Guest writer: Michelle Phinizy, member of the Family of the Apostles of the Interior Life
On January 26, 2019 at approximately 6:30 p.m., a fire started in the garage of our rural ranch house as we sat in our kitchen eating dinner. We lived 16 miles from our local Volunteer Fire Department and 25 miles from a larger fire department better equipped to deal with the fire that would eventually destroy our home and most of our possessions. You might ask yourself what you would do if this happened to you? Up to this time, we had considered what might happen if we had a fire, but certainly we never dreamed it would happen.
When we realized the garage was completely filled with smoke, we called 911. I grabbed a household extinguisher and went out the front door to see if anything could be done. My husband, Will, aimed a water hose at the garage, but the heat was so intense the water never reached the fire. Then the fuse box was consumed, and we lost all power, including to our water pump. We accepted the futility of it and called our parents. First Will’s parents, who lived on the ranch about half a mile to our south and would certainly see the fire and smoke. We assured them we were safe and out of the house. I then called my mom who lives five hours away in San Antonio. I assured her we were safe but requested that she notify our immediate family and begin to pray.
Within 30 minutes, the fire trucks began to show up. First, our Volunteer Fire Department in Borden County and then the Big Spring Fire Department. Then the neighbors, friends, family, and concerned members of our community came to assist in any way possible. The courageous firemen held the fire to the end of the house for quite a while as people streamed into and out of our burning, smoky home to help retrieve our belongings. Some time later, we were told that they were unable to contain the fire and we needed to get out anything we wanted to try to save; they would have to let the house burn to the ground. We sat in our vehicle, watching to make sure the surrounding pasture did not catch fire from an ember, and waited for the last wall to fall at about 4 a.m. So much loss, so much destruction, so all-consuming.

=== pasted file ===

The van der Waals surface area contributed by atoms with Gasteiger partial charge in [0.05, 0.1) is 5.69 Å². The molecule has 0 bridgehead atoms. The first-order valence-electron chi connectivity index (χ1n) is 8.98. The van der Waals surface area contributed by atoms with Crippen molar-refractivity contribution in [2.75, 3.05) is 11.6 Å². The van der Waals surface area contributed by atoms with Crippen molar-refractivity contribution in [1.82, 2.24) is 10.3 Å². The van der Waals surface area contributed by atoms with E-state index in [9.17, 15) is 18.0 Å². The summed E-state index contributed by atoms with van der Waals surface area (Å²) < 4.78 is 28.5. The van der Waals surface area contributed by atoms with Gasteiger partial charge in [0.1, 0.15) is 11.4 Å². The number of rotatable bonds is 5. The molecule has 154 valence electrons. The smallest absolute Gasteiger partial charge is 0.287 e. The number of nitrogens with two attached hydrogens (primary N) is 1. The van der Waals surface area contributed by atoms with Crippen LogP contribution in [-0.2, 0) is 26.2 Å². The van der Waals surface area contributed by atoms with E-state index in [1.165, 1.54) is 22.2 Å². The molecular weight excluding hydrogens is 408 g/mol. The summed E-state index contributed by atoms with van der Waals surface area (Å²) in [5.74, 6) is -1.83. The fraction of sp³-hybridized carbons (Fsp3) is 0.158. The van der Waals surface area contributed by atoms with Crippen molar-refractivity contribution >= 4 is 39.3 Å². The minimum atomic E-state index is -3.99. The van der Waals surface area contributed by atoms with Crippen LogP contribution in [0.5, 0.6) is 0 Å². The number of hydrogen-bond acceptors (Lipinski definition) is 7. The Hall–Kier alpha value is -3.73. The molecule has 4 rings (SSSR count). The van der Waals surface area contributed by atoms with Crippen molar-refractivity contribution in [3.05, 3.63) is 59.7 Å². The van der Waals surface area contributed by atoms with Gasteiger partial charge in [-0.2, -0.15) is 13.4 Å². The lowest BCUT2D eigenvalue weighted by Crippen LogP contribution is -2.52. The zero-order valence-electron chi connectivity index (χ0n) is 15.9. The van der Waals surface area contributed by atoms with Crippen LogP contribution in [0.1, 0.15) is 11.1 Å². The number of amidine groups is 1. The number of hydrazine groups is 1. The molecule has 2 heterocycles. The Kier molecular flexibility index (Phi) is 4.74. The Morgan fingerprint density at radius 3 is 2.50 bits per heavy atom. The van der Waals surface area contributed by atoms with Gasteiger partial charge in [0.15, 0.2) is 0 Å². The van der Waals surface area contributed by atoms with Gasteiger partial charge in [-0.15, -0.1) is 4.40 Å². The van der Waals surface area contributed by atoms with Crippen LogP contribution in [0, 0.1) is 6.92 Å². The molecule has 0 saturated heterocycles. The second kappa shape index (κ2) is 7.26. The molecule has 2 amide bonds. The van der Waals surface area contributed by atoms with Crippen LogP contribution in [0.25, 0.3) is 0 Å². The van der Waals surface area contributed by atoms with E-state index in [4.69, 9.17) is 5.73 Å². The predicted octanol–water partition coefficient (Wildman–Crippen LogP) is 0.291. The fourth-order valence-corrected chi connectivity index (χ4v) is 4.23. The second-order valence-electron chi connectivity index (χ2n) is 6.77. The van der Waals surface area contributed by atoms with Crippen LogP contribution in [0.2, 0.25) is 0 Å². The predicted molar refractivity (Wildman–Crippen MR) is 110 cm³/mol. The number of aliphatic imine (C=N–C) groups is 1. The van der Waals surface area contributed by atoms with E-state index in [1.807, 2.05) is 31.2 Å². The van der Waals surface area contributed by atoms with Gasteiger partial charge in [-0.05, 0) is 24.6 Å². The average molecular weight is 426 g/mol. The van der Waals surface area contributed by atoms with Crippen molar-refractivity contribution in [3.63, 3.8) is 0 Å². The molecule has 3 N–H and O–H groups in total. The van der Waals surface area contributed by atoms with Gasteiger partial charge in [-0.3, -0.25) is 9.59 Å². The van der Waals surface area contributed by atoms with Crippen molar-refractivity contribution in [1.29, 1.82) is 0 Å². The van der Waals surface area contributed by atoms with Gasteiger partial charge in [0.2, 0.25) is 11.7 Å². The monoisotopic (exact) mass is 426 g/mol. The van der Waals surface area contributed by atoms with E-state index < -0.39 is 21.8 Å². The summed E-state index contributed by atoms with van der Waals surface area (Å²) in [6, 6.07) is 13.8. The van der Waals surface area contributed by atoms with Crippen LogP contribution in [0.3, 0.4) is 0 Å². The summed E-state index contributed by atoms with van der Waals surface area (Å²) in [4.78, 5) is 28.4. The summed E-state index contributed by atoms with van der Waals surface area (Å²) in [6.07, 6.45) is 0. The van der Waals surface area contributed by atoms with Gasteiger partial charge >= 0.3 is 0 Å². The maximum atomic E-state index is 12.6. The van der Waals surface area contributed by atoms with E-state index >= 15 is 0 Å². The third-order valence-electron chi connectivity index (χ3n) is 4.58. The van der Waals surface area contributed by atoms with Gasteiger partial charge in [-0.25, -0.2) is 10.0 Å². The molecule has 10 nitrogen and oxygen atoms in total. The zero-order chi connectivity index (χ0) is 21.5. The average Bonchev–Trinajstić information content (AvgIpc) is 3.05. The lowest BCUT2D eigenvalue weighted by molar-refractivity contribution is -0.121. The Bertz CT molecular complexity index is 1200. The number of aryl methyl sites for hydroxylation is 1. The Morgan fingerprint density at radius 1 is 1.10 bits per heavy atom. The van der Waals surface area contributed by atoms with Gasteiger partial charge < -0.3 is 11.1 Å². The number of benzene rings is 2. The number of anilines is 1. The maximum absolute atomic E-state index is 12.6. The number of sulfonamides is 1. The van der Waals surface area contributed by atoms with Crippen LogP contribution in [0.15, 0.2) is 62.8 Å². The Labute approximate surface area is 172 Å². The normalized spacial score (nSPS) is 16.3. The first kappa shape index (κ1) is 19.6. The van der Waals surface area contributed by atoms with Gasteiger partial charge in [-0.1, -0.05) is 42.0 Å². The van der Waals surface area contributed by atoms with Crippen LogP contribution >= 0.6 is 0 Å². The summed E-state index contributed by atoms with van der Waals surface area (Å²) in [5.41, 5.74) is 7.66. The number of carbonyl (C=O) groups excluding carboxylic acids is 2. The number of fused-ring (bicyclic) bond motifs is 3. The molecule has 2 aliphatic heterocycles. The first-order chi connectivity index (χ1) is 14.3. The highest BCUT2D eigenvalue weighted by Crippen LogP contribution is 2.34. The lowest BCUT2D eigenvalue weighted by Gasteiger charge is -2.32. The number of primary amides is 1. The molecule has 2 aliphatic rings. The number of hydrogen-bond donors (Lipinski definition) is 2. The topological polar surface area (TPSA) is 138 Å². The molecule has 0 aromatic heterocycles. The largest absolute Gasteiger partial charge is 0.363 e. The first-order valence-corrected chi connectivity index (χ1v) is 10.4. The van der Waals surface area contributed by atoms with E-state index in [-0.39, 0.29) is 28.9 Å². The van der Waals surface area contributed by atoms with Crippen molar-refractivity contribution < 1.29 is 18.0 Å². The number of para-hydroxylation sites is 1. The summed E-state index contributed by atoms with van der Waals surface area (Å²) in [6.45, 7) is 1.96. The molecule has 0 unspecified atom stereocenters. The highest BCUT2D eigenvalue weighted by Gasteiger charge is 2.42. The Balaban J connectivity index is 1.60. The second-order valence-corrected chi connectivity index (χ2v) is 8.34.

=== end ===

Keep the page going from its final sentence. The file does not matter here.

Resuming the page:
But rejoice in so far as you share Christ’s sufferings, that you may also rejoice and be glad when his glory is revealed.”1 Peter 4:13
The next morning, as soon as the sun rose, help began to arrive. Friends and family came with cleaning supplies, plastic boxes, paper to wrap saved items, food, water, snacks and support. We were overwhelmed from the first moment to this day by how God used the visible body of Christ to serve and minister to us. We spent the first day wrapping and boxing up items that had been carried out of the house. There was a shocking number of treasured, spiritual items that lay amongst our personal belongings. The small stacks of spiritual reading books that were scattered about our home, personal prayer journals we use daily, our bibles, images of Mary and Jesus, and small statues of the saints, rosaries, saints’ medals and crucifixes seemed to be tucked everywhere throughout our scattered and soot-stained belongings. What tremendous consolation the sight of these items became in the days and weeks to follow. They spoke to us of the intentionality, even if it had been subconscious, we have had in surrounding ourselves with the treasures of our faith. They also became a source of great consolation as we discovered a living and present Christ in what seemed to be endless and wanton destruction.